The German government said it will not abandon the Nord Stream 2 project, despite US sanctions and calls by the European Parliament to impose EU measures against the Russian-backed gas pipeline project over the Navalny case, Euractiv reports in its article German government, businesses come forward in support of Nord Stream 2.
“There is no direct connection between the Navalny case and Nord Stream 2,” government spokesman Steffen Seibert said in Berlin on Monday (25 January), adding that the attitude of the government to the project has not changed. Berlin condemns “the harsh, disproportionate actions of the Russian security forces against peaceful demonstrators” and continues to demand the “immediate” investigation of the chemical weapons attack on Alexei Navalny, Seibert added. The German government “took note of” the European Parliament’s resolution demanding the suspension of Nord Stream 2, but this has “not changed” its position regarding the pipeline project, Seibert said. Despite US sanctions against companies involved in the construction of the pipeline, German Chancellor Angela Merkel said last week she would not abandon the project and will discuss it with the new Biden administration.
The new leader of Germany’s ruling Christian Democrats, Armin Laschet, said on Monday he would not reconsider his support for the Russian-backed pipeline, despite US and European opposition to its completion. Laschet, whose election as CDU leader this month places him in pole position to succeed Merkel as chancellor, urged Russia to release Kremlin critic Alexei Navalny. But when pressed on domestic energy supply, he said “Germany decides”.
Asked if he would be prepared to think again about the pipeline, Laschet replied: “No.” Germany and Russia, he added, have maintained academic and business ties even at the height of the Cold War. The pipeline is creating a headache for the German Social Democrats too as it will touch down on German soil in the state of Mecklenburg-Western Pommerania, which is governed by Manuela Schwesig (SPD).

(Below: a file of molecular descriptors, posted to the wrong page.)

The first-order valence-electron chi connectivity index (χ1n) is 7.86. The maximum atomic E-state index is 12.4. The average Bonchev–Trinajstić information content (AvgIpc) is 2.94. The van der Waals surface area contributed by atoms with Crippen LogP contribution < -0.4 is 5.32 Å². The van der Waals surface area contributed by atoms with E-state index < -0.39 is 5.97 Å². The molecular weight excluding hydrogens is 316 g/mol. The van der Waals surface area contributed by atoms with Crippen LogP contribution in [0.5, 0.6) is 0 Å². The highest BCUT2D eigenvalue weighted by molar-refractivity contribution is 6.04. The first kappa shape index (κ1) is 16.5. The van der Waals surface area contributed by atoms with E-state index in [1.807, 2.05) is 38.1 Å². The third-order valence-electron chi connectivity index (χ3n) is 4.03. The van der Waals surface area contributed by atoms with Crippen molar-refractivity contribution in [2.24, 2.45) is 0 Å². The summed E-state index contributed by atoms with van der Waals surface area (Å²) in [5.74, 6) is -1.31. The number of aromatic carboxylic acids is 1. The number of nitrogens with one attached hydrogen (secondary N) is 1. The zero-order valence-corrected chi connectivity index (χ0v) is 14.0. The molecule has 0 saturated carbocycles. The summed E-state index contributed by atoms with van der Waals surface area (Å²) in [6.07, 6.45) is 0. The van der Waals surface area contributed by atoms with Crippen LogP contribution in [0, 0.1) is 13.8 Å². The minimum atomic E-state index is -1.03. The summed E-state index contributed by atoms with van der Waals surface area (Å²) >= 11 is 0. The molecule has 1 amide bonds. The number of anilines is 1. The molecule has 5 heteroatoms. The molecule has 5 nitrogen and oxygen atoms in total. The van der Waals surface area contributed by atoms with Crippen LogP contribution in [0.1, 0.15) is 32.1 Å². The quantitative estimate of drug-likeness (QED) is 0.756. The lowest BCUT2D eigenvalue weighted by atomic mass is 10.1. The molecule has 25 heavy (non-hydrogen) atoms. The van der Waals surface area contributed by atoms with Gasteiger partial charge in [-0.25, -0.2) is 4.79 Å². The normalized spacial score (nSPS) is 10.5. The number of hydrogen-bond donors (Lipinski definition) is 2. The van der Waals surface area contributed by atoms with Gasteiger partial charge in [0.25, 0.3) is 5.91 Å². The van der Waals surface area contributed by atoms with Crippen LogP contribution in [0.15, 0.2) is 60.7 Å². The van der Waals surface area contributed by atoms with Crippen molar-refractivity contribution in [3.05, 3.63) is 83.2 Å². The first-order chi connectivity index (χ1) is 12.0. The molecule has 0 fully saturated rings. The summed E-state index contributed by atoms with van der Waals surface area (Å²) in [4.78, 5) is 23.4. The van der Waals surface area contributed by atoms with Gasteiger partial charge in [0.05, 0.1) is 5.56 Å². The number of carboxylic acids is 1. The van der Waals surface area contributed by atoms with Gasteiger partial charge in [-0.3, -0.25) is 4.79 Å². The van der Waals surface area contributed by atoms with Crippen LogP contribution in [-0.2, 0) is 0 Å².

Her local government established the “Foundation for Climate and Environment protection“, which has been stacked with €200,000, with an added €60 million donated from Nord Stream 2 AG, owned by Gazprom. Besides supporting environmental projects, the foundation was also set up to counteract the announced US sanctions against Nord Stream 2. The foundation shall “enable the continued construction of Nord Stream 2, should this be necessary after talks between the government and the new US administration,” according to a statement on the website of Schwesig’s local SPD.
German Greens took offence at what they called “greenwashing”, while anti-Russia hawks in the liberal FDP party have condemned the foundation as a vehicle for the Kremlin’s geopolitical interests. Environmental NGOs refused a seat on the foundation’s board.
Meanwhile, EU lawmakers passed a resolution on Thursday (21 January) calling on the EU to block the completion of Nord Stream 2 in response to the arrest of Russian opposition leader Alexei Navalny. “Sanctions are there to induce a government to behave in a certain way. So it’s about leverage and our possibilities of influencing the government in Moscow, regardless of the content,” said MEP Sergey Lagodinsky (Greens), who helped draft the resolution.